The dud 2018 Census can damage Rotorua.
In the census the collection response rate of Māori was only 68.2 per cent. This compares with 88.5 per cent in the last census (and 93.1 per cent in 2006).
The poor result can affect Māori and Pākehā alike in Rotorua.
Funding for our hospital depends partly on how well-off our people are. The basic data comes from the census.
With a dud census, the deprivation level of our community is a guess.
If Lakes DHB doesn't get enough money, it affects everybody who needs treatment, Pākehā as well as Māori.
The census is also used to decide how many Māori seats are in Parliament. The calculation is complicated – even with a good census result.
Unless Statistics NZ can track (for example) the ethnicity of every person who comes and goes to Australia, the "2018 Census" Māori population is a guess.
The percentage population of people with Māori ancestry and living in New Zealand has risen over the years. If the increase is big enough, and enough choose the Māori roll, there will be an extra Māori seat in Parliament.
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This would affect the boundaries of existing Māori seats such as such as Waiariki.
But Rotorua electorate and its boundaries will also be affected by Statistics NZ guesstimates of where people live.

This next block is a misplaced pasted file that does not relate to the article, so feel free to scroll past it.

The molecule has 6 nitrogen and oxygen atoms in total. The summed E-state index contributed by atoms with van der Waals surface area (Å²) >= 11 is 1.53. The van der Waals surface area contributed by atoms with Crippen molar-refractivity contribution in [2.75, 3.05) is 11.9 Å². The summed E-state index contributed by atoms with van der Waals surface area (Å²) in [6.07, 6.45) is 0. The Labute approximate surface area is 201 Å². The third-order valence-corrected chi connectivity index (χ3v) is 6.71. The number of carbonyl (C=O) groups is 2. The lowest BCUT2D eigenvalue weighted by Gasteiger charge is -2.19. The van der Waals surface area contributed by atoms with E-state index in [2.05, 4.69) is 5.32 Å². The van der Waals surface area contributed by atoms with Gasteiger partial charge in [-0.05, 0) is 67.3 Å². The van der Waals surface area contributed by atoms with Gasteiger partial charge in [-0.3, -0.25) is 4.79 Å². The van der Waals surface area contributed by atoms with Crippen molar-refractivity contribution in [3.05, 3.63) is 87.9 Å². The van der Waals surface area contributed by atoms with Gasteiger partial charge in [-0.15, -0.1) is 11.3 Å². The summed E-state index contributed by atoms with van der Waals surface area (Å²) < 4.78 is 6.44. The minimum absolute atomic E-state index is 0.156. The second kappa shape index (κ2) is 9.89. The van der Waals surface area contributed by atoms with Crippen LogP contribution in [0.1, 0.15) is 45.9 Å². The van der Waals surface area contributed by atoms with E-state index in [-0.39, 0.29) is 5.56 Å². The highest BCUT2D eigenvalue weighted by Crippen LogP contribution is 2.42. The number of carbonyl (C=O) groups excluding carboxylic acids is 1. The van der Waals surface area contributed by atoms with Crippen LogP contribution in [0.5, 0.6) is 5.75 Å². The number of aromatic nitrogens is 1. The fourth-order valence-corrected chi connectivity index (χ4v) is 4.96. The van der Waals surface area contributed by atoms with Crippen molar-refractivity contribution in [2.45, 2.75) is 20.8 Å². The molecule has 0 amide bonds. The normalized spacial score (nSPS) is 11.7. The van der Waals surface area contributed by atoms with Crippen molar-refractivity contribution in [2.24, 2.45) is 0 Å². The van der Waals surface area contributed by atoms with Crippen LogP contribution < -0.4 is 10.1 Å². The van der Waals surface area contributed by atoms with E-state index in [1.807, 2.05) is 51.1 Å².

Electoral rolls can help to fill the gaps in a dud census, but are always unreliable for people who move around a lot. And the police intelligence data base does not cover everyone.
Unless Statistics NZ keeps tabs on everyone individually with all key government departments, the result can only be a "guesstimate".
Statistics NZ needs to publish right now how it will adjust the poor 2018 Census returns. The inquiry into the census asked for this.
And we need a new census, just as soon as possible.
In the meantime we have to rely on the dud census.
- Ian McLean is a former MP for Tarawera, a member of Representation Commission for three electoral boundary changes, and served eight years as a board member for Lakes DHB.